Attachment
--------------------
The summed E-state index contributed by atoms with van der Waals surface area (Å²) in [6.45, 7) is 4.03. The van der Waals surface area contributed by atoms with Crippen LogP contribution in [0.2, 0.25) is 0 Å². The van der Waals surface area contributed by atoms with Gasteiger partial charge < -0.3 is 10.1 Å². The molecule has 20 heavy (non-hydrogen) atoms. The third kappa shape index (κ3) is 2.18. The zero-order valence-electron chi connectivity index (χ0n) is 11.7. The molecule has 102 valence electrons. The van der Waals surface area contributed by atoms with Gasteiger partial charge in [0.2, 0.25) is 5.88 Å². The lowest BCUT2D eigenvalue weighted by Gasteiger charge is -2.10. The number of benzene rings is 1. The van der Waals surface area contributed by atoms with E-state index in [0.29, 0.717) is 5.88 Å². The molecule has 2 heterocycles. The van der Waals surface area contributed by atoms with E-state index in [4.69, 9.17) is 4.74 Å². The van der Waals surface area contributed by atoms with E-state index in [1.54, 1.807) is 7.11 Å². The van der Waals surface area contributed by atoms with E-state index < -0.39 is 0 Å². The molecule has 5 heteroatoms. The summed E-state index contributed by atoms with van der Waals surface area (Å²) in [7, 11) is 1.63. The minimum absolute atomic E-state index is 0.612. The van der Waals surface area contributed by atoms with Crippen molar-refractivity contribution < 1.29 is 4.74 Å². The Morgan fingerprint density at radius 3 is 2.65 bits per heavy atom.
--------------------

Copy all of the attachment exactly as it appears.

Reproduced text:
The summed E-state index contributed by atoms with van der Waals surface area (Å²) in [6.45, 7) is 4.03. The van der Waals surface area contributed by atoms with Crippen LogP contribution in [0.2, 0.25) is 0 Å². The van der Waals surface area contributed by atoms with Gasteiger partial charge < -0.3 is 10.1 Å². The molecule has 20 heavy (non-hydrogen) atoms. The third kappa shape index (κ3) is 2.18. The zero-order valence-electron chi connectivity index (χ0n) is 11.7. The molecule has 102 valence electrons. The van der Waals surface area contributed by atoms with Gasteiger partial charge in [0.2, 0.25) is 5.88 Å². The lowest BCUT2D eigenvalue weighted by Gasteiger charge is -2.10. The number of benzene rings is 1. The van der Waals surface area contributed by atoms with E-state index in [0.29, 0.717) is 5.88 Å². The molecule has 2 heterocycles. The van der Waals surface area contributed by atoms with E-state index in [4.69, 9.17) is 4.74 Å². The van der Waals surface area contributed by atoms with E-state index in [1.54, 1.807) is 7.11 Å². The van der Waals surface area contributed by atoms with E-state index < -0.39 is 0 Å². The molecule has 5 heteroatoms. The summed E-state index contributed by atoms with van der Waals surface area (Å²) in [7, 11) is 1.63. The minimum absolute atomic E-state index is 0.612. The van der Waals surface area contributed by atoms with Crippen molar-refractivity contribution < 1.29 is 4.74 Å². The Morgan fingerprint density at radius 3 is 2.65 bits per heavy atom.